Edward Massey was born into a family of Staffordshire clockmakers in the 1760s. However, by the end of his life, he had moved to London and identified himself as a ‘nautical instrument maker’. How did such a transition take place? And what effects did it have on the practice of navigation? Massey’s correspondence [RGO 14/31] with the Board of Longitude helps to answer these questions. It offers a window onto the shifting relationship between the practice of navigation at sea and the work of artisans back on the land.
Massey did not propose solutions aimed at the more famous problem of finding longitude. Instead, he manufactured a series of brass devices designed to measure the depth of water under a ship (a practice known as depth sounding). Traditionally, in order to measure the depth of water, a sailor would use a lead and line  (a simple coil of rope, knotted at set intervals, with a weight attached). In 1802 Massey offered an alternative. He patented his first mechanical sounding machine  . It consisted of two numbered dials, unmistakably the product of Massey’s clockmaking background, along with a rotor. This machine would have been attached to a standard lead and thrown overboard, the rotor spinning the dials before locking at the seabed. On hauling in, the depth in fathoms could be read off the dials as one would read a clock.
Massey’s wasn’t the first mechanical sounding design but it was the first to be widely adopted by the Royal Navy. Between 1807 and 1811, on the recommendation of the Board of Longitude, the Navy Board ordered 1750 of Massey’s machines. That’s at least one machine for every Royal Navy ship in commission during the Napoleonic Wars. As well as the profit from the sale of these machines, the Board of Longitude also awarded Massey a one-off reward of £200 [RGO 14/7] in July 1807. In this respect, he was one of the most successful applicants to the Board of Longitude under its broader remit to improve the general practice of navigation. Massey also manufactured a number of mechanical logs  (for measuring the speed of a ship) and improved escapement mechanisms  for watches.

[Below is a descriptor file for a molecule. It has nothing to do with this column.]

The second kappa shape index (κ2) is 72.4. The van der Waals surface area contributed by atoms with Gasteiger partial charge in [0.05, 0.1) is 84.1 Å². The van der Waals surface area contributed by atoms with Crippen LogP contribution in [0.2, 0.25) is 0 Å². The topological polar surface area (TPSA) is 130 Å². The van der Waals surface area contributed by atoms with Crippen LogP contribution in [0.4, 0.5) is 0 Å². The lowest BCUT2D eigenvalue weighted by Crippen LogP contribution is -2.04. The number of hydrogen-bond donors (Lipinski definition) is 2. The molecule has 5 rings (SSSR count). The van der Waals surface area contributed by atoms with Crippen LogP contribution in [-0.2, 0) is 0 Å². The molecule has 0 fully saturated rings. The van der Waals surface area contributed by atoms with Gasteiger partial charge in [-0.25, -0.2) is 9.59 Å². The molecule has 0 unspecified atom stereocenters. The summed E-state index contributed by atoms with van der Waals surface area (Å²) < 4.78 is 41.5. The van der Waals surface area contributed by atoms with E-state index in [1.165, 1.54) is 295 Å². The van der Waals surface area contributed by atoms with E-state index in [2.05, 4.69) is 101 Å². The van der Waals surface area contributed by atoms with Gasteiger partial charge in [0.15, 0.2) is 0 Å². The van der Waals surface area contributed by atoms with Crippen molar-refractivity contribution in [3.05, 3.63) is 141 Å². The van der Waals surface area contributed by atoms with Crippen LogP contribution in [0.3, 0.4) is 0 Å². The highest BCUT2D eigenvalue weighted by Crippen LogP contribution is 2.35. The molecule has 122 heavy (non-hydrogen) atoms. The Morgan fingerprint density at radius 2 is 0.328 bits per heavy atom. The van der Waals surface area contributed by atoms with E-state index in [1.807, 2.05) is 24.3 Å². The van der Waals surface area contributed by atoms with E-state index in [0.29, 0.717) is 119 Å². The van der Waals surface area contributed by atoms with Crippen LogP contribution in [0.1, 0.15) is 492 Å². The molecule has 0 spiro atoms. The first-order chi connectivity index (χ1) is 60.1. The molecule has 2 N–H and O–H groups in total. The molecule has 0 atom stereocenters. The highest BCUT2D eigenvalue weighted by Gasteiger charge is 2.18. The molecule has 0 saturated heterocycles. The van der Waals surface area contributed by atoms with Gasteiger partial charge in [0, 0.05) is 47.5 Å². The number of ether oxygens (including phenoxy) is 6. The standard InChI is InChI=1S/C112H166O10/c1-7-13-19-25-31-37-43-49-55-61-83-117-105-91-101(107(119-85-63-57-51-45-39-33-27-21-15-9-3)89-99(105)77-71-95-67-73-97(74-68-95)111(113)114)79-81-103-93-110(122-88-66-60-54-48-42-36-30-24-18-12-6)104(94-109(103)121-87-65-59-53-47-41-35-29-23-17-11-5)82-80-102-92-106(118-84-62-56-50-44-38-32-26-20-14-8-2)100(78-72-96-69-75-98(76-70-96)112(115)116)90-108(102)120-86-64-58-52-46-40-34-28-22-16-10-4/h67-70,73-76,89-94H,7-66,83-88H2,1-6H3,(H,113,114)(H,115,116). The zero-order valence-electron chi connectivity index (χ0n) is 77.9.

But why was Massey so successful? Whether or not his sounding machine was more accurate than lead and line remained an open question. At the time, a number of navigators complained that Massey’s machine buckled in deep waters and was not suitable for use in strong currents. However, the Board of Longitude didn’t necessarily value Massey’s machine solely for its accuracy. Rather, Massey pitched his machine as aiding the reform of naval discipline. To take one example, naval authorities felt that negligence was hard to identify given that navigational practices often happened out of sight. Prior to the introduction of Massey’s machine, sounding was a case in point. Groups of sailors arranged themselves on the outside of the ship with a lead and line. This line would then be thrown overboard, out of sight of the officers on the quarterdeck. As the line was hauled in, one of the sailors would either observe or feel for the number of knots. The depth would then by relayed to an officer on deck in the form of a song: “by the mark ten” for ten fathoms.
All this changed with the introduction of Massey’s machine. The average sailor in the Royal Navy did not have experience of reading clock-like dials. For this reason, when Massey’s machine was hauled in, it would be taken to the quarterdeck so that an officer could read and record the depth measured. This simple change in practice made the results of sounding more visible to the officers. They no longer had to rely on a song emanating from out of sight. It also made sure that the officer on the quarterdeck took greater personal responsibility for the depths recorded, something the Admiralty considered crucial if they were to successfully court martial disobedient commanders. Massey was successful because his machine was both a navigational instrument and a disciplinary tool
History and Philosophy of Science
University of Cambridge